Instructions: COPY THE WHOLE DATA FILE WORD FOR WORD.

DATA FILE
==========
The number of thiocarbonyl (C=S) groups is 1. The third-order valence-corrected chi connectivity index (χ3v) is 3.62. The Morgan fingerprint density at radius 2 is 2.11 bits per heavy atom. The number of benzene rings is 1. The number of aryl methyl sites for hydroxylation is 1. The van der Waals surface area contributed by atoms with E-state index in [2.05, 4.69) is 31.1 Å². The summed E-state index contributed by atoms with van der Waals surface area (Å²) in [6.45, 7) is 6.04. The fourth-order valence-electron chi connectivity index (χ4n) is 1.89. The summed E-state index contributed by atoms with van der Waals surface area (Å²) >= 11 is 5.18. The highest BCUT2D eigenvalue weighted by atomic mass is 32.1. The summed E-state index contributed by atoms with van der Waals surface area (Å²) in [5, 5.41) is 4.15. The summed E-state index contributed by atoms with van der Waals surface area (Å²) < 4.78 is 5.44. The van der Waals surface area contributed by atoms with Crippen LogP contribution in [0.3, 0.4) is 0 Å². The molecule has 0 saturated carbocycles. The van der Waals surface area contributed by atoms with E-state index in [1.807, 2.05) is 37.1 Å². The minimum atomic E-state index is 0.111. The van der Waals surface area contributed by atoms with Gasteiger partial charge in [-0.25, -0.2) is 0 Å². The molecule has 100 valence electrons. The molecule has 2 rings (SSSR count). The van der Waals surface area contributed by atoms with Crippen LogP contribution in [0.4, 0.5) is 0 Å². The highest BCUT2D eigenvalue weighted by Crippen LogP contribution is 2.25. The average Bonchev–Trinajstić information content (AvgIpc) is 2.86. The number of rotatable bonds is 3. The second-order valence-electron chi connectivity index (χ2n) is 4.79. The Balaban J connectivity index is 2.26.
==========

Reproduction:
The number of thiocarbonyl (C=S) groups is 1. The third-order valence-corrected chi connectivity index (χ3v) is 3.62. The Morgan fingerprint density at radius 2 is 2.11 bits per heavy atom. The number of benzene rings is 1. The number of aryl methyl sites for hydroxylation is 1. The van der Waals surface area contributed by atoms with E-state index in [2.05, 4.69) is 31.1 Å². The summed E-state index contributed by atoms with van der Waals surface area (Å²) in [6.45, 7) is 6.04. The fourth-order valence-electron chi connectivity index (χ4n) is 1.89. The summed E-state index contributed by atoms with van der Waals surface area (Å²) >= 11 is 5.18. The highest BCUT2D eigenvalue weighted by atomic mass is 32.1. The summed E-state index contributed by atoms with van der Waals surface area (Å²) in [5, 5.41) is 4.15. The summed E-state index contributed by atoms with van der Waals surface area (Å²) < 4.78 is 5.44. The van der Waals surface area contributed by atoms with Crippen LogP contribution in [0.3, 0.4) is 0 Å². The molecule has 0 saturated carbocycles. The van der Waals surface area contributed by atoms with E-state index in [1.807, 2.05) is 37.1 Å². The minimum atomic E-state index is 0.111. The van der Waals surface area contributed by atoms with Gasteiger partial charge in [-0.25, -0.2) is 0 Å². The molecule has 100 valence electrons. The molecule has 2 rings (SSSR count). The van der Waals surface area contributed by atoms with Crippen LogP contribution in [0.4, 0.5) is 0 Å². The highest BCUT2D eigenvalue weighted by Crippen LogP contribution is 2.25. The average Bonchev–Trinajstić information content (AvgIpc) is 2.86. The number of rotatable bonds is 3. The second-order valence-electron chi connectivity index (χ2n) is 4.79. The Balaban J connectivity index is 2.26.